Some 20,000 of those were residents of Brooklyn who were taken off power on Sunday so energy company Con Edison could make repairs to prevent a more widespread outage.
The power cuts occurred just over a week after a widespread blackout in midtown Manhattan and part of the Upper West Side that left approximately 72,000 people without electricity and disrupted subway services.
"We have been through this situation with Con Ed time and again, and they should have been better prepared – period," Governor Andrew Cuomo said in a statement.
He added: "This was not a natural disaster; there is no excuse for what has happened in Brooklyn."
Mr Cuomo said he deployed 200 state troopers, 100 generators and 50 light towers to Brooklyn to help with the outages and urged New Yorkers to check on their neighbours, especially the elderly.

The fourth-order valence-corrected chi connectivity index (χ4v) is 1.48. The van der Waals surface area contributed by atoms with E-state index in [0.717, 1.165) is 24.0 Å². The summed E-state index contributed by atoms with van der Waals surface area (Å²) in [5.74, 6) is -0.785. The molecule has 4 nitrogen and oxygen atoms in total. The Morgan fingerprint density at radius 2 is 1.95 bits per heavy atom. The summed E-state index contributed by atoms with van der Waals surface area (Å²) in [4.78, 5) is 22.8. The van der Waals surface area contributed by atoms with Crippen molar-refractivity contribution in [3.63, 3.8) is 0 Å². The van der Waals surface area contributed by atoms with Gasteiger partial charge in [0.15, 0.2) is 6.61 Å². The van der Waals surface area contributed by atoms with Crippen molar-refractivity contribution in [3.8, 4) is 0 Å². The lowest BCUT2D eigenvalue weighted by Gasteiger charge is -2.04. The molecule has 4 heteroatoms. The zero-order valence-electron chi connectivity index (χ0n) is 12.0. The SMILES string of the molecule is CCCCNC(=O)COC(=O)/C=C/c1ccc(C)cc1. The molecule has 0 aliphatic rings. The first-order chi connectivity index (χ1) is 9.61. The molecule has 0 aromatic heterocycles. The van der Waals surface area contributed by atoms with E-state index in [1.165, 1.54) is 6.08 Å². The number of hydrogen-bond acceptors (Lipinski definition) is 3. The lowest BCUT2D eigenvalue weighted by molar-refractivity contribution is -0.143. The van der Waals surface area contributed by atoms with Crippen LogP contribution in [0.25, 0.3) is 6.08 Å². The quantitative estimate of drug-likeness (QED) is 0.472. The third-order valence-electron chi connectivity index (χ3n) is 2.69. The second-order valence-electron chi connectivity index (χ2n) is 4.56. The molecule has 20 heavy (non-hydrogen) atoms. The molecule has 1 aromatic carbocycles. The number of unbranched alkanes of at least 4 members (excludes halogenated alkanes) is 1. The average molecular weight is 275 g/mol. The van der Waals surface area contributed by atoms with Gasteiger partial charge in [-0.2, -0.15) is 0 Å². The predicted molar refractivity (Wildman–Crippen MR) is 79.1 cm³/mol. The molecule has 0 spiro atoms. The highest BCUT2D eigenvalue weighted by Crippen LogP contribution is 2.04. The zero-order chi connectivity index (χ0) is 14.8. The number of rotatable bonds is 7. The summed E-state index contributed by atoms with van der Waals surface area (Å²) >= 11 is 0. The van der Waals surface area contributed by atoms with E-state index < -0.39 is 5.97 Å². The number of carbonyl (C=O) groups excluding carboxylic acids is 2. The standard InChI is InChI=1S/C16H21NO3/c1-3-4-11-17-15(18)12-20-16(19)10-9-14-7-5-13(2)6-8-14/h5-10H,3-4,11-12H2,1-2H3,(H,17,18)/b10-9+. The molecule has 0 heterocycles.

The governor has also directed the Department of Public Service to investigate Con Edison and the cause of the outages.
A press release by Con Edison said the outages were caused by “continued heat and high usage”.
New York's mayor, Bill de Blasio, said he was told by the company’s president that parts of the system in Brooklyn had come “under severe strain and some equipment [had] failed”.
Temperatures in New York reached highs of 35C on Saturday and Sunday following weeks of hot weather, with temperatures peaking in the low 30s.
The blackout earlier in the month was caused by equipment failure, not heat, affecting a 40-block stretch of Manhattan, including Times Square and the Rockefeller Centre.
“It's still hot and people have a right to be frustrated,” Mr de Blasio tweeted late on Sunday. “We're pushing Con Ed to get power back as fast as possible.”
New York's heatwave is expected to cool slightly over the coming days, reducing the strain on the power grid.
Agencies contributed to this report
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